As an American woman married to a Palestinian, I am continually drawn to books that relate to my own experience. Here are five memoirs by Western women married to Arab men—true stories of love and conflict, struggle and acceptance—that I recommend to you.
Married to a Bedouin by Marguerite van Geldermalsen ~ I’ve recommended this book to many. This fascinating story begins in 1978 when Marguerite, a young adventurer from New Zealand, arrives as a tourist in Petra, the ancient city in Jordan. Soon she meets Mohammed, a charming Bedouin craftsman whose tribe inhabits the caves of Petra. Marguerite’s story is about falling in love, making a home in a cave and embracing a large, extended Bedouin family. What I admire about this memoir is the affectionate tone Marguerite uses to describe her husband, his family, their culture and unique way of life. Recently, I saw Marguerite speak at the Emirates Festival of Literature in Dubai. She recounted her Petra love story with a slide show, and I was captivated all over again. To learn more, here’s an interview with Marguerite conducted by writer Matt Beynon Rees.
The Butterfly Mosque by G. Willow Wilson ~ In a Seattle bookstore, I stumbled upon a signed copy of this memoir, released in 2010. I read it eagerly, impressed with its honesty and authenticity. Willow, an American writer and graphic novelist, thoughtfully describes her journey to Egypt in 2003. As a young university graduate, she takes a job in Cairo, where she writes about Egyptian society, converts to Islam, and meets Omar, her soon-to-be Egyptian husband. Willow shares how she learns Arabic, adjusts to her new life and embraces the city of Cairo. This cultural and spiritual journey is intelligent, illuminating and more relevant than ever.
At the Drop of a Veil by Marianne Alireza ~ I enjoyed this memoir many years ago and was pleased to discover it’s still in print. Originally published in 1973, this is the story of an American college student who marries a Saudi man in 1943 and lives in Saudi Arabia for twelve years. With wit and insight, Marianne describes her adventures and life within the Alireza household, giving a captivating glimpse into affluent Saudi society in the 1940s and 50s. Despite the dramatic end to her marriage, Marianne tells her story with warmth and humor. People who have met her or heard her speak remark on her positive attitude and grace.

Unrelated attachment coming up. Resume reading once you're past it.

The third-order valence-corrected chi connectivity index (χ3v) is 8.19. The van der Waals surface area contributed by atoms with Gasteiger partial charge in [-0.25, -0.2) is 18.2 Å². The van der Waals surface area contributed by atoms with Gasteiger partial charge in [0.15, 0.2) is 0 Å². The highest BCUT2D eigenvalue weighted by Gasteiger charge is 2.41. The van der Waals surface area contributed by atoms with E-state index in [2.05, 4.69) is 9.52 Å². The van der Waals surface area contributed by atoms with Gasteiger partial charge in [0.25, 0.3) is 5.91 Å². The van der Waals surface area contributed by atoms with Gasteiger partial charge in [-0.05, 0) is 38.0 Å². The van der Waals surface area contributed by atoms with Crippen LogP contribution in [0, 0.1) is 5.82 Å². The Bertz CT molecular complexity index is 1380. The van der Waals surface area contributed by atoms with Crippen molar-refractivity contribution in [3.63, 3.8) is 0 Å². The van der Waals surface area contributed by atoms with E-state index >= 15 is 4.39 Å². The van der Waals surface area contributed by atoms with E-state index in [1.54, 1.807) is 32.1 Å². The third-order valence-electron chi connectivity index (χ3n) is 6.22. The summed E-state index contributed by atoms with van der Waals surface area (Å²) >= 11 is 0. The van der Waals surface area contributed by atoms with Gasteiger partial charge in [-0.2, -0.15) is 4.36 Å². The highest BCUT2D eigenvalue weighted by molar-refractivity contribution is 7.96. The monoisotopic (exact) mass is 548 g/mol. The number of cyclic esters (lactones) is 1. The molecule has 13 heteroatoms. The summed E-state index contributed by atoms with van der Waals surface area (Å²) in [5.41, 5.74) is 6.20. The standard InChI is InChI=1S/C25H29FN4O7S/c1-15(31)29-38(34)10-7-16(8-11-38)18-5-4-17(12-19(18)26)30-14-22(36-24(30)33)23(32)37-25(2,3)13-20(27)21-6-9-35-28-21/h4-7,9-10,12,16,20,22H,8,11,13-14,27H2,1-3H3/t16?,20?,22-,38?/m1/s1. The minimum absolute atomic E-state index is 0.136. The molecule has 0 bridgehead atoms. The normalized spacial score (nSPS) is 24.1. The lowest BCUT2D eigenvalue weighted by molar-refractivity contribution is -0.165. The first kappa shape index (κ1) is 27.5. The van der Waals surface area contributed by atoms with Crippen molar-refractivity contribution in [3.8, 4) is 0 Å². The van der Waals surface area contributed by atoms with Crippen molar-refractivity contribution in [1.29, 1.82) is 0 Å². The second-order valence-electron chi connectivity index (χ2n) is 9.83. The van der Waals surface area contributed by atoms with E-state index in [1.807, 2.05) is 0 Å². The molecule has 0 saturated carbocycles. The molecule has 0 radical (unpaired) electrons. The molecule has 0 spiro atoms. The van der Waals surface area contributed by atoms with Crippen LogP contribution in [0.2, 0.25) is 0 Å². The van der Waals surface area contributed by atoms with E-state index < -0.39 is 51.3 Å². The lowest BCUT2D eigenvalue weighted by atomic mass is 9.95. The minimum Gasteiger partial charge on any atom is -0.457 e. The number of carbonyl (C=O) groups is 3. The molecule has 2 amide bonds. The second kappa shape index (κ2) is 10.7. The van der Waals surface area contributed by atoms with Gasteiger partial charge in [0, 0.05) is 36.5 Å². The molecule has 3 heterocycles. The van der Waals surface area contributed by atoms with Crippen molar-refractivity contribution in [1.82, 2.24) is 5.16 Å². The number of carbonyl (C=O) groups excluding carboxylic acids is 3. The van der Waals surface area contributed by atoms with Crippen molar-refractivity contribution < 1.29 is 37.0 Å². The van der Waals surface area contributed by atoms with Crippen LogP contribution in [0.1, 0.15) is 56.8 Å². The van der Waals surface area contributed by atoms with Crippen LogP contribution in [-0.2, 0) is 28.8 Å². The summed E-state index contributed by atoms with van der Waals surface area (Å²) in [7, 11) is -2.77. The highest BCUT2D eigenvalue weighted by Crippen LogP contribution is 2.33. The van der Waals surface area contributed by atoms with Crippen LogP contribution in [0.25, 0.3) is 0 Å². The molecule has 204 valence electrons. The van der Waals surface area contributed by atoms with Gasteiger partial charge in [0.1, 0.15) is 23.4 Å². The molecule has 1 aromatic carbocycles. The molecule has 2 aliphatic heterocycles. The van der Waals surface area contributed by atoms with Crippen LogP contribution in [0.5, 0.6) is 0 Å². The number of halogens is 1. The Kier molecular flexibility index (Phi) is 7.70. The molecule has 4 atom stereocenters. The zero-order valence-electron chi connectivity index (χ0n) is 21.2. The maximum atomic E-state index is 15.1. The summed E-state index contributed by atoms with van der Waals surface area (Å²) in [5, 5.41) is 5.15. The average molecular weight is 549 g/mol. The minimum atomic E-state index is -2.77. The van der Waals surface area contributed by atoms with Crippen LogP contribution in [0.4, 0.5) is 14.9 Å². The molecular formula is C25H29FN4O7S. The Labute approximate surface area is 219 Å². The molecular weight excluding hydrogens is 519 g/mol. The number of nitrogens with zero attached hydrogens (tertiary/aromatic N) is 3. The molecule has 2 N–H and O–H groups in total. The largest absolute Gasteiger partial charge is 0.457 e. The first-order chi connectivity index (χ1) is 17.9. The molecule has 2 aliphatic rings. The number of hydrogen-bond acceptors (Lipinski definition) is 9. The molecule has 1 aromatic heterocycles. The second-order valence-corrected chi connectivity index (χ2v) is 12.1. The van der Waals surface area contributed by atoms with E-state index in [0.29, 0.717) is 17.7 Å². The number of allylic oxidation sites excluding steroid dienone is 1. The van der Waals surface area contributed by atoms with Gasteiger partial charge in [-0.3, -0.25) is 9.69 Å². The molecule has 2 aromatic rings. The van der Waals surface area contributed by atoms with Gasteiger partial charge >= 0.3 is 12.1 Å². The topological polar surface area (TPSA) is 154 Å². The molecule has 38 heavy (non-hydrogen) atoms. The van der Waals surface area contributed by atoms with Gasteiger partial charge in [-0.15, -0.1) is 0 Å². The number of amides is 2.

Imm Mathilda: A Bethlehem Mother’s Diary by Alison Jones Nassar ~ I couldn’t resist this story, as it takes place in Bethlehem, my husband’s hometown. The memoir is based on the email journals of an American expat living in Bethlehem with her Christian Palestinian husband and their children. Even though this book is not quite at the same caliber as the others, I was still riveted to her descriptions of daily life—both the joys and obstacles—of raising a family while living under occupation. She recounts how the curfews, road blocks & military violence affected her life and those around her. She discusses in detail the 39-day Israeli siege of the Church of Nativity in 2002. I recommend this book to anyone who would like to learn more about the Palestinian perspective.
Leap of Faith: Memoirs of an Unexpected Life by Queen Noor ~ As a long-time admirer of Queen Noor, I read this book when it was released in 2003. It’s the ultimate girl-meets-King story. At the age of 26, American-born and Princeton-educated Lisa Halaby marries King Hussein of Jordan. She becomes Jordan’s Queen Noor, his life partner and stepmother to his eight children. Her memoir tells the story of their courtship, her life as Queen, the King’s attempts at peace, as well as his untimely death. Granted, this memoir is a bit stiff and guarded; no deep secrets are revealed here. Nonetheless, it’s a touching account of an amazing life with a unique perspective on the region and its contemporary history.
If you have any thoughts or insights to add, I welcome your comments below. Feel free to share any other titles of relevant memoirs. Thanks & Salaam!